Perry Weisberg has been with Bourgault since July 1989 and over the last 30-some years, he’s held various roles — service, sales, marketing and agronomy — with the implement manufacturer. Today, Weisberg is the U.S. marketing leader and in addition to the marketing side of the business, he spends a fair amount of his time on the agronomics as well.
Weisberg says that as a company, Bourgault tries to focus on making its dealer network as profitable and successful as possible. Dealers have certainly taken notice of that commitment. This year Bourgault earned a Gold Level Award in the North American Equipment Dealers Assn.’s annual Dealer-Manufacturer Relations survey and earned the Dealers Choice Award in 2021, 2018 and 2017.
“In some of the dealer-manufacturer surveys out there, it always surfaces that Bourgault does genuinely try to do the best job we can in reaching that objective. I think that’s been a big part of our formula for success in the past, and we look forward to continuing to make that a part of the success of our future,” he says.
When Bourgault is looking to add new dealers, what is it they’re looking for beyond just “this area has a need and an opening?”
Perry Weisberg: The No. 1 thing we do is look for that dealership that has visionary ownership or management. We’re looking for dealers who understand the challenges their customers face and are really looking to supply them with an equipment solution that maybe has not been previously offered or something outside of the box a little bit — something that’s truly going to add to the value that customer sees by making that purchase.
Key to that, too, is knowing and understanding their customer base — who their new buyers are and who their used buyers are, because getting that first generation or second generation trade sold is equally as important as selling the new piece.
With some of the recent enhancements to our product line, we are certainly pushing farther into the traditional corn and soybean areas than we ever have before. And the reason for that is we now have a piece of equipment that is capable of both being a traditional air seeder as well as singulating as a planter would do.
How has the company managed the supply chain issues we’ve been dealing with and also communicated with your dealer network on the issues and when they might start to improve?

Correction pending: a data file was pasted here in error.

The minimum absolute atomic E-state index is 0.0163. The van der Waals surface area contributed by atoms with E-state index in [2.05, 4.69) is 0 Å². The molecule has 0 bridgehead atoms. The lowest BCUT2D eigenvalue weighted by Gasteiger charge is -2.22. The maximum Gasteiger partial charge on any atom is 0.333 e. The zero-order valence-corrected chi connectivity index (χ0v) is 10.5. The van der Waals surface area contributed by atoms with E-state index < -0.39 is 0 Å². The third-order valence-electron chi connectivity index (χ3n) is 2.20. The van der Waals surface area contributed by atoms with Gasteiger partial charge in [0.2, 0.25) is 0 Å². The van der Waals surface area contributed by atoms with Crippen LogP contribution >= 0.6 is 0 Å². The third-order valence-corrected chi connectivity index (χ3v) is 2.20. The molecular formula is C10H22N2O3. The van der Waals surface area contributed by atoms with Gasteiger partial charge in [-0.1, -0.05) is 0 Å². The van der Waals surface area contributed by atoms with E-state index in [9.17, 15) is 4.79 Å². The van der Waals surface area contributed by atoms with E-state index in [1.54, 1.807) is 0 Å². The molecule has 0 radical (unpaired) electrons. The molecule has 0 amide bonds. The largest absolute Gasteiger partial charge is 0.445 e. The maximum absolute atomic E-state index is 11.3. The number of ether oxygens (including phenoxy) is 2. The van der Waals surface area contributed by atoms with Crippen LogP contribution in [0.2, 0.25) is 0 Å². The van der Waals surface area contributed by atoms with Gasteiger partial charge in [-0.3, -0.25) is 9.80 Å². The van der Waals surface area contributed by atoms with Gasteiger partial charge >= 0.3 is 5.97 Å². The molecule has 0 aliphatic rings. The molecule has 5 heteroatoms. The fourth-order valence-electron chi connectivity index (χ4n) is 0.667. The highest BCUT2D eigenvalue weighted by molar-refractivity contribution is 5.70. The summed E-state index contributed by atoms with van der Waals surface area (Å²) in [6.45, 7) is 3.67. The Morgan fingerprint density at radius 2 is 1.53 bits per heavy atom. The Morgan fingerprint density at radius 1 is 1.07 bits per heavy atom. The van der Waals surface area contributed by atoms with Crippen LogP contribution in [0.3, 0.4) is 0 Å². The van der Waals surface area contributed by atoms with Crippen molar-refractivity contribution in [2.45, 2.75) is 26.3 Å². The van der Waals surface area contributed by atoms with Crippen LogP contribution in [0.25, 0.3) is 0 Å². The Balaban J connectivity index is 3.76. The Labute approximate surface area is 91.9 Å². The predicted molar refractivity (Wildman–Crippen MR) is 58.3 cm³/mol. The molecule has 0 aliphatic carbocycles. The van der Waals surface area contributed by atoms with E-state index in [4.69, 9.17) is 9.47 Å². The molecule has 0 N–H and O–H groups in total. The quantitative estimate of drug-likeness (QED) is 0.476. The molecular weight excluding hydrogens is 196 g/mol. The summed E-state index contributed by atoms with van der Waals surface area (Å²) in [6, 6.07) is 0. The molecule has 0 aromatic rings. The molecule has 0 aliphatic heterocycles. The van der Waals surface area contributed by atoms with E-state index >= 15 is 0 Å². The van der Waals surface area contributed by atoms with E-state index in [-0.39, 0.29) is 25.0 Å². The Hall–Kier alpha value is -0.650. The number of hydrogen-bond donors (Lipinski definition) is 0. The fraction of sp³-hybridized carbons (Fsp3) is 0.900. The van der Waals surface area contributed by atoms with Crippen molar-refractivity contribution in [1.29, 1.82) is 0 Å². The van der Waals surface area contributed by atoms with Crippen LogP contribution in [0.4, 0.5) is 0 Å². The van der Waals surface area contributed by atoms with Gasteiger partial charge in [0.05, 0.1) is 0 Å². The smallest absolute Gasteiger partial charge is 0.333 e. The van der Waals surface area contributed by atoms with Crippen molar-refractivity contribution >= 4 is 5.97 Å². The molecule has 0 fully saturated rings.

Weisberg: Managed might be a strong word here, but I think everyone is quite familiar with the challenges that are out there. There’s a likelihood this could become the new normal.
“You’re not necessarily selling color, you’re selling a value or proposition that probably isn’t going to be on the main line side of the business…”
One of the things that has been particularly challenging for us has been some of the specific tire sizes we use on our larger air seeders. That has been a source of real frustration for us, our dealers and our customers. I think our purchasing team has done a tremendous job of actively scouring the planet for new and alternate suppliers. I think our sales team has been very active in participation with our dealer network in communicating where those areas of tight supply are and what the implications of that are ultimately going be. That has really created a situation for us where we’ve always been able to meet our promised deliveries, not always in the most ideal timeframe, but certainly in a timeframe that meets the season of use.
And then when looking forward to new sales, we’ve been proactive and cautious in how we accept those orders and really only put into our production schedule what we’re reasonably confident we can deliver in the timeframes that are required. We just can’t guarantee anything with 100% confidence at this point.
Did you see an uptick in early orders this year?
Weisberg: Certainly. From my perspective, I think the entire industry has shifted — it’s no longer a matter of picking up the phone and expecting availability to be there. The industry has come to appreciate that if a purchase is being considered, it is going to be a long-term process. Looking forward and planning ahead are essential to making sure that equipment is available when it’s needed and when it’s wanted.